NYCC 2013: Kelly Sue DeConnick, fellow Women of Marvel speak up

Oct. 14, 2013 | 10:39 a.m.
captainmarvel2012no1 NYCC 2013: Kelly Sue DeConnick, fellow Women of Marvel speak up

Since launching in July 2012 with this No. 1, the Kelly Sue DeConnick-written "Captain Marvel" has developed a passionate following of readers who call themselves the Carol Corps. It pauses after this month's No. 17 before relaunching in March with a new No. 1. (Marvel)

xmen1cover2013 NYCC 2013: Kelly Sue DeConnick, fellow Women of Marvel speak up

Jeanine Schaefer edits the new Brian Wood-written "X-Men" series that boasts the X-books' first all-female team. (Marvel)

“Dudes, we love you too, but you have like 19,000 panels,” “Captain Marvel” writer Kelly Sue DeConnick said. “This one is ours.”

She continued a tradition Sunday afternoon at New York Comic Con that she started several “Women of Marvel” panels ago, saying that the assembled are no longer addressing the idea that women don’t read comics or superhero comics. “That’s over,” she said to screams of approval.

DeConnick then had the women in the room who are interested in working in the comics industry stand up, and instructed them to make friends: “You are going to need each other. There is room up here – we’ll just keep making the table longer. We need you. We want you. You all have unique voices and gifts, and this industry absolutely needs you. The thing is, we need you to be ready. We can’t help you until you’re ready…. So I need you to start making comics.”

“Start now,” she continued. “Every creative endeavor is difficult. Every creative endeavor is frightening. No idea is going to be as good on paper as it is in your head. You have a lot of mistakes that you need to make in order to learn in order to get to the good stuff…. It doesn’t make you a bad artist; it makes you a human being…. Don’t be afraid of them. Start now.”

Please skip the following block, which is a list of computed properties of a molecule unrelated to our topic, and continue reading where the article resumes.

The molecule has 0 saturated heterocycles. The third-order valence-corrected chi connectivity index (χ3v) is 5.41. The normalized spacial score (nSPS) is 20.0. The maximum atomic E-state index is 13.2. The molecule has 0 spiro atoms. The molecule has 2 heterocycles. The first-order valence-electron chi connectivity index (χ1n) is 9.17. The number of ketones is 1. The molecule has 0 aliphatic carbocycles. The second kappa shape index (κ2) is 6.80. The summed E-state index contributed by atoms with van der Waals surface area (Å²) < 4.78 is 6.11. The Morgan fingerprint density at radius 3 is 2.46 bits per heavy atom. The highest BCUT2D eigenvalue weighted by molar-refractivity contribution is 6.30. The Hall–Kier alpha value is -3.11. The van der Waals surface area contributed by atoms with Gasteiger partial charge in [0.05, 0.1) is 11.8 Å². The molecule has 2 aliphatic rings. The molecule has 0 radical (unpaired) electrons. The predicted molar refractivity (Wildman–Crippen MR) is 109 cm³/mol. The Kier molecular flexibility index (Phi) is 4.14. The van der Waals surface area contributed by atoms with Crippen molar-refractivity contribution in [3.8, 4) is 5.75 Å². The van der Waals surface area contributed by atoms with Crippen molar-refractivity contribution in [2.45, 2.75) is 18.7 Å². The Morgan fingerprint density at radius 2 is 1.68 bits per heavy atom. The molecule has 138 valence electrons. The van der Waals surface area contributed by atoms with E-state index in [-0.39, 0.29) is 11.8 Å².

Cover art for "Captain Marvel" No. 17, a 40-page special issue out this month. (Marvel)

Cover art for “Captain Marvel” No. 17, a 40-page special issue out this month. (Marvel)

The writer who inspired Captain Marvel’s passionate Carol Corps following spoke passionately about being “willing to be disliked … willing to be called names, willing to make people uncomfortable so my daughter doesn’t have to” and about the need for a diversity of ethnic backgrounds in comics.

The House of Ideas’ female forces on the stage also included editor (and moderator) Jeanine Schaefer (“X-Men,” Wolverine titles), artist Sara Pichelli (“Guardians of the Galaxy”), artist Janet Lee (“Northanger Abbey,” “Emma”), assistant editor Natalie Shaw (“Hulk,” “Iron Man”), cover artist Stephanie Hans (“Journey Into Mystery”), editor Lauren Sankovitch (“Thor: God of Thunder,” upcoming “Loki: Agent of Asgard”), editor Ellie Pyle (“Fearless Defenders,” upcoming “Black Widow”), editor Sana Amanat (“Captain Marvel”), and Marvel’s AR app overseer and cosplay blogger Judy Stephens.

The panel, so much about community-building, opened to reader questions and interactions about a third of the way through.

In a memorable series of moments, Sankovitch, citing curiosity about how Kid Loki will get to an adult state for the upcoming “Loki: Agent of Asgard,” gave two readers cosplaying as “Young Avengers” characters an early look at No. 11, an Oct. 23 release. Each read the full issue on the stage steps; they had very different, but equally passionate, reactions that will surely each be shared across many Tumblr blogs in a couple weeks.

The first to get a super-exclusive-preview of the Kieron Gillen-written, Jamie McKelvie-illustrated adventure – billed as maybe being the end of the line for Kid Loki and possibly showing Kate “Hawkeye” Bishop to be an “enemy in waiting” – was a young woman dressed as the magic-powered Wiccan, also notable for being an openly gay superhero. Her shouted, emotional take (which interrupted a panel member): “Yes, it’s as bad as you’re afraid it’s going to be.” And she animatedly left the stage.